Home from home run: Gift Ngoepe’s baseball diaries
US Major League Baseball found a kid who grew up dirt poor in a room in a Randburg clubhouse
Gift Ngoepe doesn’t hit the headlines anymore. At least, not like he did when he became Major League Baseball’s (MLB) first Africa-born player in April last year.
“SA baseball sensation hits ‘home run’, gets ENGAGED!”
That’s the crappy clickbait headline that hit South Africans unfortunate enough to have stumbled across this site on July 18, days after Ngoepe and Cait Anderson, a television producer, announced their betrothal on, of course, social media.
“Congratulations to Gift and Cait, from South Africa!”
That was the last, clumsily punctuated line of the six-paragraph story.The penultimate line of the piece was also grammatically challenged, but at least it told us something we might not have known: “Ngoepe is yet to hit a home run in MLB.”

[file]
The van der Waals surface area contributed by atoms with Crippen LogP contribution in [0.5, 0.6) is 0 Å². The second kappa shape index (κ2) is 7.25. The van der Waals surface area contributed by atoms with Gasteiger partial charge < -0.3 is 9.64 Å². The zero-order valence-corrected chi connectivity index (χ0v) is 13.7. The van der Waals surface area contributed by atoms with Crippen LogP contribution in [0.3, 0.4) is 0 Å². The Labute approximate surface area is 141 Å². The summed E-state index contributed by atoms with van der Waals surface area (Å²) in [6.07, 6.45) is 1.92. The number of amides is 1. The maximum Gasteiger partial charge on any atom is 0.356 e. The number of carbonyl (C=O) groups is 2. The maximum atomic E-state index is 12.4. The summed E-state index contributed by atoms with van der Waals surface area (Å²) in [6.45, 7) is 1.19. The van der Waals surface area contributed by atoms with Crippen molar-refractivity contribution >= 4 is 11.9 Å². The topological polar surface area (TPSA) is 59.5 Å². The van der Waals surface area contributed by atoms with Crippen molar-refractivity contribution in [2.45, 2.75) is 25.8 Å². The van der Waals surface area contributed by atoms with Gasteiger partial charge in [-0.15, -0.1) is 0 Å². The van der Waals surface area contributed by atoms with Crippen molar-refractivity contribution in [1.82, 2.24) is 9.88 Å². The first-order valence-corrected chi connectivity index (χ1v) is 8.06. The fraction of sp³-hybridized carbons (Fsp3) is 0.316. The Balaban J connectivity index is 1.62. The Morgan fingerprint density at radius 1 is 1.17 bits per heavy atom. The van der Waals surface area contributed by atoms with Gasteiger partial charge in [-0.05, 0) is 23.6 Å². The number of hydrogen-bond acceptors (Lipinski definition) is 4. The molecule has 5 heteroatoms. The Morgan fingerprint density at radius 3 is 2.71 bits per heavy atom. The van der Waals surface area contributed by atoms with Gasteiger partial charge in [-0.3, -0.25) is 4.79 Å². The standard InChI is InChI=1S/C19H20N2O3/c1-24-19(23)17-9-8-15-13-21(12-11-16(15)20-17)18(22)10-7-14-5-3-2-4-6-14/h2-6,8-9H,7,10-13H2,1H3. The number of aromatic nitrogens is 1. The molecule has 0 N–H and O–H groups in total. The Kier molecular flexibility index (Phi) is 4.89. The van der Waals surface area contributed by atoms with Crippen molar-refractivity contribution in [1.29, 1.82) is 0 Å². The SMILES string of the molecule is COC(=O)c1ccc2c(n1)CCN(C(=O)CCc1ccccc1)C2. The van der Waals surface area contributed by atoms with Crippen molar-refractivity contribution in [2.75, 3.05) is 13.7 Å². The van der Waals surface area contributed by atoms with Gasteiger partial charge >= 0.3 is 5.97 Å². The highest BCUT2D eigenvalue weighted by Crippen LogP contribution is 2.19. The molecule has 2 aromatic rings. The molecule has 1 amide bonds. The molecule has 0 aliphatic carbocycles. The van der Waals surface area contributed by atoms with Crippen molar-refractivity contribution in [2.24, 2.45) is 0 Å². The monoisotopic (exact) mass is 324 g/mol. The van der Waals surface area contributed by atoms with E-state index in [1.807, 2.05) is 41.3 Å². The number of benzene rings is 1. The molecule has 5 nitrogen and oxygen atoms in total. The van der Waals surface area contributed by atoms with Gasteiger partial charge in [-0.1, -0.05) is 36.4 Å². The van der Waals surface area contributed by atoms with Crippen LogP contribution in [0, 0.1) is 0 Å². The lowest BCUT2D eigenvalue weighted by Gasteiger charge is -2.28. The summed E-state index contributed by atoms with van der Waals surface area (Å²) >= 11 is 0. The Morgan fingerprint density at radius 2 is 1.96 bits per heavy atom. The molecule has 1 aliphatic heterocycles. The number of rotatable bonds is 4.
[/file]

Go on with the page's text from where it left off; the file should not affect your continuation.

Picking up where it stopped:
That’s true. But it would have added context to include that Ngoepe, like many light-hitting utility infielders who have vast range in the field and speed to burn but not much power, doesn’t hit many home runs.
And that he hasn’t played a game in the MLB since May 2 in Minneapolis, when his only involvement was as a pinch runner for Kendrys Morales — who had reached third base in the top of the 10th inning for the Toronto Blue Jays against the Minnesota Twins with Toronto leading 5-4.
Aledmys Diaz rapped the first pitch he faced from John Curtiss past third base for a single. Ngoepe scored in what became a 7-4 Blue Jays win.
In his previous game, at Yankee Stadium in New York on April 20, Ngoepe replaced Curtis Granderson in the bottom of the eighth inning.
Granderson had pinch hit for Diaz, the Twins’ starting shortstop, in the top of the eighth.
Then Ngoepe helped effect a rare 1-2-6 double play — pitcher to catcher to shortstop — to end the eighth inning when Neil Walker stuck out swinging to John Axford and catcher Luke Maile’s throw reached Ngoepe in time for him to put the tag on Aaron Hicks, who was trying to steal second.